New Zealand tycoon Sir Ron Brierley
arrested over Child Abuse material
IT IS A GOOD TIME… to stop the lies, coverups, witch hunts, and Law Makers that could care less what WE THE PEOPLE think or want. Drain the swamp, stop Our Law Enforcement Agencies willfully breaking Our Laws while covering crimes up of the rich and shameless.
One set of Laws for everyone, One Justice System For Everyone.
Brierley caught with ‘large amounts’ of child abuse material, say police after arrest at Sydney airport
New Zealand businessman Sir Ron Brierley has been charged after allegedly being found in possession of child abuse material, New South Wales police have said.
In August, Sydney detectives began an investigation into the possession of child abuse material in the local area, and “following extensive inquiries”, 82-year-old Brierley was stopped at Sydney international airport at 6.30am on Tuesday by Australian Border Force officials.
NSW police said in a statement: “The man’s carry-on luggage was searched before the contents of his laptop and electronic storage devices were reviewed, which are alleged to have contained large amounts of child abuse material.”
The man, from Point Piper, was taken to Mascot police station and charged with six counts of possessing child abuse material, police said.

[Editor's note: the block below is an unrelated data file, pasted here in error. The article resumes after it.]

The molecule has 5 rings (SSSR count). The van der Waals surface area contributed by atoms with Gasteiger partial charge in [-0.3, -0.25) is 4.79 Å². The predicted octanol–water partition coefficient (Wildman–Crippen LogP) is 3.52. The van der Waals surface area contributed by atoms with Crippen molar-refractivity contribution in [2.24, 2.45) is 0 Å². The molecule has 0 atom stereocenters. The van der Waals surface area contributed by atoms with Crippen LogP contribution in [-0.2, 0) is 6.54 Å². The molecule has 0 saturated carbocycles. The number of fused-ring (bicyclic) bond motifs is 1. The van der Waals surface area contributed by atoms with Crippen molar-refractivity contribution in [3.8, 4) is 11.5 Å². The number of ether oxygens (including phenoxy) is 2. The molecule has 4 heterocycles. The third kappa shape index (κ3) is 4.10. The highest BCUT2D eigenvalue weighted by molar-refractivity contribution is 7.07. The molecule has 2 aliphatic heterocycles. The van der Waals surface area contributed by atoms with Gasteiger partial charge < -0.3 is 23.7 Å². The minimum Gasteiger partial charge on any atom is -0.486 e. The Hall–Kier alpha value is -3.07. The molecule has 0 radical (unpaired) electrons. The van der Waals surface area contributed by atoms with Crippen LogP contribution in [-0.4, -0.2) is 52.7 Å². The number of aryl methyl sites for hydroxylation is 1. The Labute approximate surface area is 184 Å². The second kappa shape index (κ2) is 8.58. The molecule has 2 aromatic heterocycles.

Brierley has been granted conditional bail and is scheduled to appear at Downing Centre local court on 10 February 2020.
The tycoon retired from his final boardroom role in June this year at the age of 81 following a career as a corporate raider that stretched back to the 1960s. He was made a knight in 1988, for services to business management and the community.
He founded his first major enterprise, Brierley Investments, in New Zealand in 1961 using money raised from a stock tips newsletter he ran.
In the 1980s, his attention turned to Australia.
Over the following decades his corporate vehicles – Industrial Equity Limited and Guiness Peat Group – launched a series of attacks on some of Australia’s best-known companies, including brewer Carlton & United and lotteries group Tatts.
His aggressive shareholder activism towards boards, which frequently involved public attacks on under-performing directors, shook up what had been a relatively genteel and clubby business community.
New Zealand police refused to comment on whether they had played a role in the investigation.